While NASDAQ allows direct public offerings due to an SEC exemption, the NYSE has no such exemption – yet.

Spotify on the NYSE

Spotify is reportedly shooting for an NYSE listing, but wants to use a more modern listing technique. It’s a sign that the company wants some of the prestige that comes with a NYSE listing but also wants the tech vibe that comes with a direct listing.

A DPO also signals that Spotify doesn’t need to raise more money. When a company IPOs, it’s often attempting to turn unrealized value into actual value. That means turning shares that have only ever had paper value into real, tradeable shares.

In Spotify’s DPO, it’s basically just opening the rest of the market up to the shares it’s already trading internally. It’s not uncommon for businesses to run their own internal markets, allowing employees or investors to buy and sell stock among themselves.

Implications for SMBs

Because it’s an established phenomenon, it may mean that some medium-sized businesses decide to take the leap to the market with a DPO. While it’s not as simple as just deciding to do so, tearing down a hurdle to an NYSE listing may be just what some start-ups need.

There are plenty of businesses on the NYSE with sub-$250 million market capitalizations. That’s a target many growing medium-sized businesses can realistically hit.

The difficulty for SMBs is that DPOs raise less capital, which is really what growing businesses need. By offering shares directly, you’re unlikely to see the cash influx you would see with a traditional IPO. That said, you will get some bounce, for less cash than an IPO would cost.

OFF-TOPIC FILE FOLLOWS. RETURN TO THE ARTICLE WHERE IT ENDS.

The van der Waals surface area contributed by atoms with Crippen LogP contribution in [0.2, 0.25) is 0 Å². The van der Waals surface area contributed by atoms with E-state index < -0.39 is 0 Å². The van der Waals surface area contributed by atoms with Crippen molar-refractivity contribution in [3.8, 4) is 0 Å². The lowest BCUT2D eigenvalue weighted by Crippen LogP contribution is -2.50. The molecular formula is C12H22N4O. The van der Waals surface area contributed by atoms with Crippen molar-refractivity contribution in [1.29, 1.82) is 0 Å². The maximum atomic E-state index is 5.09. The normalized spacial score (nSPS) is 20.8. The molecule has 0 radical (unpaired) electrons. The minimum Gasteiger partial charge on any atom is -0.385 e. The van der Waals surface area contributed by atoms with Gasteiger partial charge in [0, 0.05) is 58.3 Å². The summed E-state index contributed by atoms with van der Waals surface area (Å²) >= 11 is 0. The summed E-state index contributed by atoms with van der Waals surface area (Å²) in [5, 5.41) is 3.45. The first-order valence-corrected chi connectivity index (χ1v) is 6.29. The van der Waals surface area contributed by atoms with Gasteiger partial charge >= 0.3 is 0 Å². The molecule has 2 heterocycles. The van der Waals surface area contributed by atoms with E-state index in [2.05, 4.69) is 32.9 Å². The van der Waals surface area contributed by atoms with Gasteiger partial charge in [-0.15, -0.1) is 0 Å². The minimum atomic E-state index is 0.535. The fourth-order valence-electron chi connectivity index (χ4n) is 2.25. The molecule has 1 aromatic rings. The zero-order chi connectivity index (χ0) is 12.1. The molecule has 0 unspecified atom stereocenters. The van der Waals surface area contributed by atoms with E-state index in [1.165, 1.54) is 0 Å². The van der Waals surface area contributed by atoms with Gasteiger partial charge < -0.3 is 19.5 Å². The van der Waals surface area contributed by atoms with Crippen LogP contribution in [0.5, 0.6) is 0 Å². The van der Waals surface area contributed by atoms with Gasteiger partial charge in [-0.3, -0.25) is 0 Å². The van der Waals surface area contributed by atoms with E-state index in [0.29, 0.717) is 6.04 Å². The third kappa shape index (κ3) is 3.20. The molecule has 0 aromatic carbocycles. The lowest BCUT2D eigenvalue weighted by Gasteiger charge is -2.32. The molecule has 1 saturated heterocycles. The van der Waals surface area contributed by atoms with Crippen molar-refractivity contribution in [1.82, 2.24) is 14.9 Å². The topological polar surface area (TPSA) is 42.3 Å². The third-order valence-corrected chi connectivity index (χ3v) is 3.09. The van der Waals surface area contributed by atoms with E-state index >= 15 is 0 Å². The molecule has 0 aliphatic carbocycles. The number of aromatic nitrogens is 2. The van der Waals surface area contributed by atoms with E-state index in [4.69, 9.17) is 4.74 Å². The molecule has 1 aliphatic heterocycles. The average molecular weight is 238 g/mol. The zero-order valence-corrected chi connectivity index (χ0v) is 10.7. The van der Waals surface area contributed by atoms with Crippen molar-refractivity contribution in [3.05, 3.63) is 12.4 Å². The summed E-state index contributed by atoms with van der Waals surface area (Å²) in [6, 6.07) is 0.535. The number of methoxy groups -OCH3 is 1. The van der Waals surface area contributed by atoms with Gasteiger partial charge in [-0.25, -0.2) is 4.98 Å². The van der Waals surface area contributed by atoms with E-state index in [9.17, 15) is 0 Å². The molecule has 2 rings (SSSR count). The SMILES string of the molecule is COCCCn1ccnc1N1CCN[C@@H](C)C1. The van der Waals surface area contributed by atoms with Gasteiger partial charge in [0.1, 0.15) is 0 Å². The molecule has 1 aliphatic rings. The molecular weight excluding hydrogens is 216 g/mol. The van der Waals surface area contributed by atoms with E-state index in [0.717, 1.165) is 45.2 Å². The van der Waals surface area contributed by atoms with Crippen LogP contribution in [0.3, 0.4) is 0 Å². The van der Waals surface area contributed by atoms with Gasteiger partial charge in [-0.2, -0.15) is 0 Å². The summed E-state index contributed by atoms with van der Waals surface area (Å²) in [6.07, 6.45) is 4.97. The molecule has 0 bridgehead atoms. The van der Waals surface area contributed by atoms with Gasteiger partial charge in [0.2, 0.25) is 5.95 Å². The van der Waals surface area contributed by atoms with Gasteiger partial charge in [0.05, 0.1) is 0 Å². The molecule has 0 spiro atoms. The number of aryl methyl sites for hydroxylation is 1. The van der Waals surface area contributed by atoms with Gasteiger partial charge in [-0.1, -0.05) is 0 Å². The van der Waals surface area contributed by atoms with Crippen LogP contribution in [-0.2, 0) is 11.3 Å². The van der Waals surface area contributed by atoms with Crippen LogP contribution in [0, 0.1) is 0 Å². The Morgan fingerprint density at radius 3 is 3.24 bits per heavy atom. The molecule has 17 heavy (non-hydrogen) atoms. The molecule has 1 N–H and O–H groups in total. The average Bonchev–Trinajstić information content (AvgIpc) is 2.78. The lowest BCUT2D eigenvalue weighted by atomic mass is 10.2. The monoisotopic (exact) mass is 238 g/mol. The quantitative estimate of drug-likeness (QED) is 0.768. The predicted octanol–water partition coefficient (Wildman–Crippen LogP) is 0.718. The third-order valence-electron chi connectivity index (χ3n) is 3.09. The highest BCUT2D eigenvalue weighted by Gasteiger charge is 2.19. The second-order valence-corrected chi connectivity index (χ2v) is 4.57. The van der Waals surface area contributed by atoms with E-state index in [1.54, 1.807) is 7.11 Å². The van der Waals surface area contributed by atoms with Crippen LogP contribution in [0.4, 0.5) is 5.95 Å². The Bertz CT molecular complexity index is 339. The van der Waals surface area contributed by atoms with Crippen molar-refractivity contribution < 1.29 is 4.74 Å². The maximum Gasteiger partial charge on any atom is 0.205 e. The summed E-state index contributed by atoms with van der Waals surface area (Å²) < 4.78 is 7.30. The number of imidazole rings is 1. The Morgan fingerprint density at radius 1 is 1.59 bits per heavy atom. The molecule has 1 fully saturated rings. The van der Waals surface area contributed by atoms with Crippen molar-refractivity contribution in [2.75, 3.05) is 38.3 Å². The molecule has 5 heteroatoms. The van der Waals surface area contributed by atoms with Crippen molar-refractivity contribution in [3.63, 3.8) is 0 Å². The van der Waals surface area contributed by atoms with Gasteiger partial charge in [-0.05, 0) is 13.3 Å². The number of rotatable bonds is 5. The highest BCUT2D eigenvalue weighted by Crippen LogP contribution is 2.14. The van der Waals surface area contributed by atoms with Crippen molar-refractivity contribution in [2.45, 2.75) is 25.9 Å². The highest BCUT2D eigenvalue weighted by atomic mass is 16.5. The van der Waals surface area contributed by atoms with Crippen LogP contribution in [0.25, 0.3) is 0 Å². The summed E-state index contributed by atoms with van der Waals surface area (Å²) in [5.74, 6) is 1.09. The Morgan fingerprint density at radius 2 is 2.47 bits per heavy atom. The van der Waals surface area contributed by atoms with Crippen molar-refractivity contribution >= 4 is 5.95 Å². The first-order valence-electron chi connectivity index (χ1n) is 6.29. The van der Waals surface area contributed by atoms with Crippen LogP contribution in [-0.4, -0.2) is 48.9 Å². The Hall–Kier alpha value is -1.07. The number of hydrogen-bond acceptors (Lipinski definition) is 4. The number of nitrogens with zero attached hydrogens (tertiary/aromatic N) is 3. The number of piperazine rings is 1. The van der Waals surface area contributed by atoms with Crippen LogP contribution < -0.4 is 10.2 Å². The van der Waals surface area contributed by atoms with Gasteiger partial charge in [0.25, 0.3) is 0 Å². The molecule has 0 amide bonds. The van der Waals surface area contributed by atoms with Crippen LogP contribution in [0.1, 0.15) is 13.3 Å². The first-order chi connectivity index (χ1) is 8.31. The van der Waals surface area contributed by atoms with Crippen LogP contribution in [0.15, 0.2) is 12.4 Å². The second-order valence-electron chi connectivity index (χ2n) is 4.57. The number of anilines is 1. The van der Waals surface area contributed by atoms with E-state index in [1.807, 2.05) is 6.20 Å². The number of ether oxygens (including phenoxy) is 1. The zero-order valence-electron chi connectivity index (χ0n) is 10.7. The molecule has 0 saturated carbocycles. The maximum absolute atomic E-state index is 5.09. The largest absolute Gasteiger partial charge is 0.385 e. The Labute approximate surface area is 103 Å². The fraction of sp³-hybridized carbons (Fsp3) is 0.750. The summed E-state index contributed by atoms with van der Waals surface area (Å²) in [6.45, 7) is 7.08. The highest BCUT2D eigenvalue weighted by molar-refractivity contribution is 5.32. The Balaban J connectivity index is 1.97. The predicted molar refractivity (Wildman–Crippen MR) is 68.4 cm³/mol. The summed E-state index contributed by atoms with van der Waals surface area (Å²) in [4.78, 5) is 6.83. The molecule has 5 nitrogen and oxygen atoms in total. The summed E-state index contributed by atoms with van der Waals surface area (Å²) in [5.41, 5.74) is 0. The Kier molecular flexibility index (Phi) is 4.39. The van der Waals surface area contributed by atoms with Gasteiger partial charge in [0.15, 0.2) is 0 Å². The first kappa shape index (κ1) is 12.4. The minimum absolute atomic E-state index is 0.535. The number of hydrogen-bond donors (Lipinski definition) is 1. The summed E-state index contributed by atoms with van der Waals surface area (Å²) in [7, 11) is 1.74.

We’re not talking cheap, but we’re not talking about millions of dollars either.

If we move beyond traditional businesses and start looking at “startups,” things get more interesting. Now we’re looking at an alternative to a third funding round and a pressure release valve for investors.

An increase in the number of options – albeit a minor one, as the NASDAQ was already an option – could give startups more leverage in fundraising discussions. Venture capital is no longer the sole source of fund raising, which might result in better terms for businesses looking to negotiate deals.

The hazy future

We’ll know more about what DPOs coming to the NYSE – hope you like acronyms – means for businesses this time next year. It may be that Spotify balks at the last minute and decides to go down a traditional route, or not go public at all.

It may be that Spotify emboldens other businesses and the floodgates open. A lot of it will hinge on how smooth Spotify’s offering goes.

Even if it all goes according to plan, though, it doesn’t necessitate a change in behavior. Remember Google’s Dutch auction back in 2004? It went great and the company has continued to dominate the world. No one cares about Dutch auctions, though.

Google may have changed the world, but it failed to even budge the IPO process.

Let me know in the comments if you’ve ever dreamt of hitting the big time on the NYSE. Would being able to go it alone change how you thought about the process? As always, feel free to shoot me an email if you’d like to discuss anything here in more depth.

Good luck.

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About the Author


Andrew Marder

Andrew Marder is a former Capterra analyst.